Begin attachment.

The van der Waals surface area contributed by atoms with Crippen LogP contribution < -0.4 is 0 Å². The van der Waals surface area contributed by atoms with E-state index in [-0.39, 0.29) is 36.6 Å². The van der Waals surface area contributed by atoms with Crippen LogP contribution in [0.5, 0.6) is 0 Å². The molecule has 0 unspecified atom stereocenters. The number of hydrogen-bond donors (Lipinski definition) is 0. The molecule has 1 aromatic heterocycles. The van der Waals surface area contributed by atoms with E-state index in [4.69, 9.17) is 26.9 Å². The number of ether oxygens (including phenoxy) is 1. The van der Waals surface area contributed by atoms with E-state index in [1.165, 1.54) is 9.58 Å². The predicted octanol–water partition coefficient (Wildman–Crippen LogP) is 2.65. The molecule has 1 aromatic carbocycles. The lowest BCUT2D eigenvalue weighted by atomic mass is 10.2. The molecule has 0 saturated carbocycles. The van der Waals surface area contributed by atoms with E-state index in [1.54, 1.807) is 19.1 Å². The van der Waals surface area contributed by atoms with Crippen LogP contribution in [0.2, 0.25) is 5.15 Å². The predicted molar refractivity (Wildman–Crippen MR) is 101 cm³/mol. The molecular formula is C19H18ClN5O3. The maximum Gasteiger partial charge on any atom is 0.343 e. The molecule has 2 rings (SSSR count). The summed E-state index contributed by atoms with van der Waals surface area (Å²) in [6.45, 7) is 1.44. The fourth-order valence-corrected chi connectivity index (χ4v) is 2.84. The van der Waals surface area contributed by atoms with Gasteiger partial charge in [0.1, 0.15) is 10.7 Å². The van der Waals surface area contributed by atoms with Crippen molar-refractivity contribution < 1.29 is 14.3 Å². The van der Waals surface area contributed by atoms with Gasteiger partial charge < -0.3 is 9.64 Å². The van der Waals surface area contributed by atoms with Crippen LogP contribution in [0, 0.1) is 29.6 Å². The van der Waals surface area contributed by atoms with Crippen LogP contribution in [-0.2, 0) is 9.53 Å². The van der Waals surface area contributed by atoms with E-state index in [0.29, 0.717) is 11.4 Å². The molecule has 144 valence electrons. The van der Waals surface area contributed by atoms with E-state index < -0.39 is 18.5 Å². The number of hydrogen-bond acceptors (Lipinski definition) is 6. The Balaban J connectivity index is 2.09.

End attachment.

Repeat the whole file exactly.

The van der Waals surface area contributed by atoms with Crippen LogP contribution < -0.4 is 0 Å². The van der Waals surface area contributed by atoms with E-state index in [-0.39, 0.29) is 36.6 Å². The van der Waals surface area contributed by atoms with Crippen LogP contribution in [0.5, 0.6) is 0 Å². The molecule has 0 unspecified atom stereocenters. The number of hydrogen-bond donors (Lipinski definition) is 0. The molecule has 1 aromatic heterocycles. The van der Waals surface area contributed by atoms with E-state index in [4.69, 9.17) is 26.9 Å². The number of ether oxygens (including phenoxy) is 1. The van der Waals surface area contributed by atoms with E-state index in [1.165, 1.54) is 9.58 Å². The predicted octanol–water partition coefficient (Wildman–Crippen LogP) is 2.65. The molecule has 1 aromatic carbocycles. The lowest BCUT2D eigenvalue weighted by atomic mass is 10.2. The molecule has 0 saturated carbocycles. The van der Waals surface area contributed by atoms with E-state index in [1.54, 1.807) is 19.1 Å². The van der Waals surface area contributed by atoms with Crippen LogP contribution in [0.2, 0.25) is 5.15 Å². The predicted molar refractivity (Wildman–Crippen MR) is 101 cm³/mol. The molecular formula is C19H18ClN5O3. The maximum Gasteiger partial charge on any atom is 0.343 e. The molecule has 2 rings (SSSR count). The summed E-state index contributed by atoms with van der Waals surface area (Å²) in [6.45, 7) is 1.44. The fourth-order valence-corrected chi connectivity index (χ4v) is 2.84. The van der Waals surface area contributed by atoms with Gasteiger partial charge in [0.1, 0.15) is 10.7 Å². The van der Waals surface area contributed by atoms with Crippen molar-refractivity contribution < 1.29 is 14.3 Å². The van der Waals surface area contributed by atoms with Gasteiger partial charge < -0.3 is 9.64 Å². The van der Waals surface area contributed by atoms with Crippen LogP contribution in [0, 0.1) is 29.6 Å². The van der Waals surface area contributed by atoms with Crippen LogP contribution in [-0.2, 0) is 9.53 Å². The van der Waals surface area contributed by atoms with E-state index in [0.29, 0.717) is 11.4 Å². The molecule has 144 valence electrons. The van der Waals surface area contributed by atoms with E-state index < -0.39 is 18.5 Å². The number of hydrogen-bond acceptors (Lipinski definition) is 6. The Balaban J connectivity index is 2.09.